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Israeli street food – the magnificent and humble boureka

The square shape of the bourekas tells us that they are filled with a potato filling One does not have to spend a long time in Israel to get your first introduction to a boureka. These savory stuffed pastries are everywhere You'll find them for breakfast in hotel dining halls, in countless bakeries and coffee shops, on picnics and even at restaurants that only serve bourekas. They are often eaten in Israeli homes as part of a 'light' or diary meal in the evenings. (Most households in Israel usually serve the large cooked meal at lunchtime.) More often than not, bourekas are also an integral part of the wonderful Friday or Shabbat brunch table. To be really honest however, you basically eat a boureka whenever you encounter one. They are that irresistible. If you stop to grab a quick coffee at a coffee shop, the comforting smell of the bourekas will convince you to upgrade to a 'café ve'ma afe' (coffee + pastry). Wandering through street markets, the sight of fres

1001 objects from Israel - The Suspicious Object

Introducing the "1001 objects from Israel" project!

As a push to get myself to write more on my blog, I am trying to make my monthly (cough...actually every once and awhile) newsletter a bit more interesting and content rich for my readers.

More readers = more writing on my part because I would be too ashamed to send out boring newsletters!

I usually add links to the blog posts that I have written the previous month plus a few more personal notes and photos.

Anyone signing up are definitely helping me to flex my writing muscle!

To make my newsletters a bit more interesting, I have started to add a section to my every-once-in-while newsletters called  “1001 Objects From Israel”.

It is inspired by the BBC series called 100 objects from around the world.  Quite a few of the objects mentioned in the radio series originated from Israel but I still felt that the entire large scope-ness of Israeli objects have not been explored thoroughly. Luckily I enjoy challenges and have decided to do my small part in highlighting interesting stuff from Israel..😊

Israel is an ancient country and a lot of things happened here, so we have tons of fascinating stuff in museums and scattered all over the place but I also want to write about modern day items. Some of them will be unique to Israel while others were invented here and are known now throughout the world.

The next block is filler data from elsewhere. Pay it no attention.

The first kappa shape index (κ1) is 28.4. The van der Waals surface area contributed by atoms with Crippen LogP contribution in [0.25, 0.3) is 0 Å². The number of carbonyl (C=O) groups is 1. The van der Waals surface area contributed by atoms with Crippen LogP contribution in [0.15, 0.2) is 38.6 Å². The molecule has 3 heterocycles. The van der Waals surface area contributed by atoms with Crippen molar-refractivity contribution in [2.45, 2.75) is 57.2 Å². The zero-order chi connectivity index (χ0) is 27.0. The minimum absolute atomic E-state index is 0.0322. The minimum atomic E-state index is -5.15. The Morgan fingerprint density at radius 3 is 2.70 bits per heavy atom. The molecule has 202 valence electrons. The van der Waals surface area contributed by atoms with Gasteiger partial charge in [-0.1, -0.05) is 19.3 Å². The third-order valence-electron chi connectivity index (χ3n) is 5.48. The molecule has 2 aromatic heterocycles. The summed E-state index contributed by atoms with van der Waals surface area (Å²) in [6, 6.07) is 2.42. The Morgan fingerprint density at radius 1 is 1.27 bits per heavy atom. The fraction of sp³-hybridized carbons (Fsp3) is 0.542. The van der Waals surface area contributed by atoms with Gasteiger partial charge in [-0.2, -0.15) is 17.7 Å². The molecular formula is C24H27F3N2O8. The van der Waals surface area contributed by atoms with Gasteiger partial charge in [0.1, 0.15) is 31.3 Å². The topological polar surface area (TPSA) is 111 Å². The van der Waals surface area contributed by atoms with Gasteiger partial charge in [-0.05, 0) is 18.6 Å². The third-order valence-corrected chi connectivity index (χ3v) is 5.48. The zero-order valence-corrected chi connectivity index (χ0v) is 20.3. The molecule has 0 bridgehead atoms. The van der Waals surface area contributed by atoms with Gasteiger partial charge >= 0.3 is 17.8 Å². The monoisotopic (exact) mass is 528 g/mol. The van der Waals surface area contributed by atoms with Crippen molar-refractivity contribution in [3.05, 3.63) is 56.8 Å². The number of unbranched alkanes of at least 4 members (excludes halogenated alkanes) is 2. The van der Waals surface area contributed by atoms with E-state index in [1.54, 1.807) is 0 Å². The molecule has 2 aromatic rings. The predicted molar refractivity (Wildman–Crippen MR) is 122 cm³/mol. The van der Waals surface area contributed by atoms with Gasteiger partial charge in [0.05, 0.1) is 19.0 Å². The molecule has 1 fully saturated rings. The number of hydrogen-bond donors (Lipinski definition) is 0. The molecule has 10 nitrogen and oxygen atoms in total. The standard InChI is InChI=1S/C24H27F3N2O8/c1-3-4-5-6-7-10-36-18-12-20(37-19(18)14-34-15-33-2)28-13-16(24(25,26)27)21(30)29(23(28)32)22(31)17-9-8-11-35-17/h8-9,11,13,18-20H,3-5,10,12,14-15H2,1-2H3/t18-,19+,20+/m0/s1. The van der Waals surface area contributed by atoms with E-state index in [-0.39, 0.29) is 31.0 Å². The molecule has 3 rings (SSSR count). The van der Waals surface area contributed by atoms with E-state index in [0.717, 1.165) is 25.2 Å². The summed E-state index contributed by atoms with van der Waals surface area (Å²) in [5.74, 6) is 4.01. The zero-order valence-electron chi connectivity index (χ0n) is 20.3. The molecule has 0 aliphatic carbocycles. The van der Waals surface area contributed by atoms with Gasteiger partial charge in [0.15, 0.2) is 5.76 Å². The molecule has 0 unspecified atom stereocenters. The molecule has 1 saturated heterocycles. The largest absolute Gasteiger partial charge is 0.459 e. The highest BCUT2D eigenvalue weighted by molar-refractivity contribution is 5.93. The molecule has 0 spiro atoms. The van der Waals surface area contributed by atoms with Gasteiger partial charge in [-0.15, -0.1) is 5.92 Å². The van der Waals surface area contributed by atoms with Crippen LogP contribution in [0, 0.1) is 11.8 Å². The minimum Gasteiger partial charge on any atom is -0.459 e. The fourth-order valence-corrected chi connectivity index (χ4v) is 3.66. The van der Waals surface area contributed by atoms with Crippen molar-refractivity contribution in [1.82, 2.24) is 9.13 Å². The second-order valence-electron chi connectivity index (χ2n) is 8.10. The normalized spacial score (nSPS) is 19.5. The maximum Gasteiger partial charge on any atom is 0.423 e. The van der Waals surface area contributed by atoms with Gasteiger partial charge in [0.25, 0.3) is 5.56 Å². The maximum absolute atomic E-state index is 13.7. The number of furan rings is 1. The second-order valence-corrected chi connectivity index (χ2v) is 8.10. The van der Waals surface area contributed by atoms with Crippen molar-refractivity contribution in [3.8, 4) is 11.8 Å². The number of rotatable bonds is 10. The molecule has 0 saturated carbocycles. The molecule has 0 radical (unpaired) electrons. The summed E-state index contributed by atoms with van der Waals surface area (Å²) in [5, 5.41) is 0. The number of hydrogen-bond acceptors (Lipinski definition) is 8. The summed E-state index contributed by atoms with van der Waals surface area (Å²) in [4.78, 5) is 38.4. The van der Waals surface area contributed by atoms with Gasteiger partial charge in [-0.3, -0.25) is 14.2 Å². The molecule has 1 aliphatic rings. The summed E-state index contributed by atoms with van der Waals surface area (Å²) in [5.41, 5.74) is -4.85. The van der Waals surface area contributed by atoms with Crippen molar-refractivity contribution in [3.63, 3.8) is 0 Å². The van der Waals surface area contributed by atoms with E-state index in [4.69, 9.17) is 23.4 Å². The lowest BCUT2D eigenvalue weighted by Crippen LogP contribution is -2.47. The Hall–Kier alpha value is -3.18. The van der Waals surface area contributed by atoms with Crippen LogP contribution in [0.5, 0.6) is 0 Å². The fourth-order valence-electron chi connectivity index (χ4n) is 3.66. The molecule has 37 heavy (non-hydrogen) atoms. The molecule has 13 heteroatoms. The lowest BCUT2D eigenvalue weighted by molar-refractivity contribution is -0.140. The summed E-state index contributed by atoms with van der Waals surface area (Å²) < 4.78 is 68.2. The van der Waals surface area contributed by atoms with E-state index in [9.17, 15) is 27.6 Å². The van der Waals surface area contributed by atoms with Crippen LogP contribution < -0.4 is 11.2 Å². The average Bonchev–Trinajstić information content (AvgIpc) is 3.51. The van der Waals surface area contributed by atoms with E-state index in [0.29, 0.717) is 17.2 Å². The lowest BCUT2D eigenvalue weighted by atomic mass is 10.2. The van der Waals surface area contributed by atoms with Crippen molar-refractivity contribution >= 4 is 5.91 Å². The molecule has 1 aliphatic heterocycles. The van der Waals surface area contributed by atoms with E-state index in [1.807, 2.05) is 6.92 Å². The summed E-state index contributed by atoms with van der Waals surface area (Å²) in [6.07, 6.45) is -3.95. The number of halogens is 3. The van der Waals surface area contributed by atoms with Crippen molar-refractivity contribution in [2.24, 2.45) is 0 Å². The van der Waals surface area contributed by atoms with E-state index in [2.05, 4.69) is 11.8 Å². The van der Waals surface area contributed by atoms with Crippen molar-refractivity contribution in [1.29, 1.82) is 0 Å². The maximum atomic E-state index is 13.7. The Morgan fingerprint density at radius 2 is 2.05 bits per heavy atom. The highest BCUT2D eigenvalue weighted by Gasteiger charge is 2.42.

Since I like to write about the trees and plants and flowers of Israel anyway in my blog, the  objects mentioned in the “1001 objects from Israel” project will be nearly be 100% inorganic.

As part of this announcement, I have added one of the objects story below. But remember that this is only for this one time ☺. The other 1001 objects from Israel will only be published via the monthly (I am going to try my best) newsletter.

Just fill in your email in to top right corner and click the button to sign up. And thank you for helping me to become more consistent with my writing!

And now, without any further talk, here is the story of one of the 1001 objects from Israel.

The suspicious object

The suspicious object, "חפץש חשוד" in Hebrew, can be any type of handbag, briefcase or backpack left unattended.

What makes the bags suspicious are that they are usually left 'forgotten' behind in a crowded public space. 
Don't forget your bag behind!

Unscrupulous people, okay terrorists, used to pack these bags with explosives and detonate them in crowded areas.

I know that is a bit grim tale to tell but one of the facts of life here in Israel is that people are taught from a young age to be on alert for suspicious objects.

Just like everyone knows that wildflowers are protected and should not be picked (link), so do they know that theses bags should be reported to security personnel ASAP.

I have never been in a situation, or have heard of friends or family, were a forgotten bag exploded. I have also not heard or read of something like this mentioned in the news for a long time.

But still everyone stays vigilant. People often ask each other if the bags and suitcases near them belongs to them. One day traveling in the train, I overheard one passenger tell another how his briefcase, that he forgotten on the platform, was exploded by a remote controlled robot.

A copy of a sign that I saw cautioning people to report suspicious objects. The Hebrew work for a bag is "tik" - so there is a play of words with a count-down timer going "tick-tock".

The next day when he asked about it in the Lost and Found, they returned it to him with the lock broken and all the papers inside wet. I am pretty sure that he never left anything behind again!

If you ever come and visit us here in Israel, remember that young and old have been taught to be vigilant. Don't forget your bags. An unattended bag is a suspicious object!

The next object that I will be writing about  (in my newsletter) is the small and humble Israeli shekel that have such a rich past.

If you'd like to receive my occasional "Letter from Israel" in your email box, how about signing up at the box in the top-right corner. I am a fierce hater of spam myself and I promise that I only send out these emails VERY occasionally - though I really should be a bit less lazy.


  1. I don t have the time at the moment to fully read your site but I have bookmarked it and also add your RSS feeds. I will be back in a day or two. thanks for a great site. front door locks


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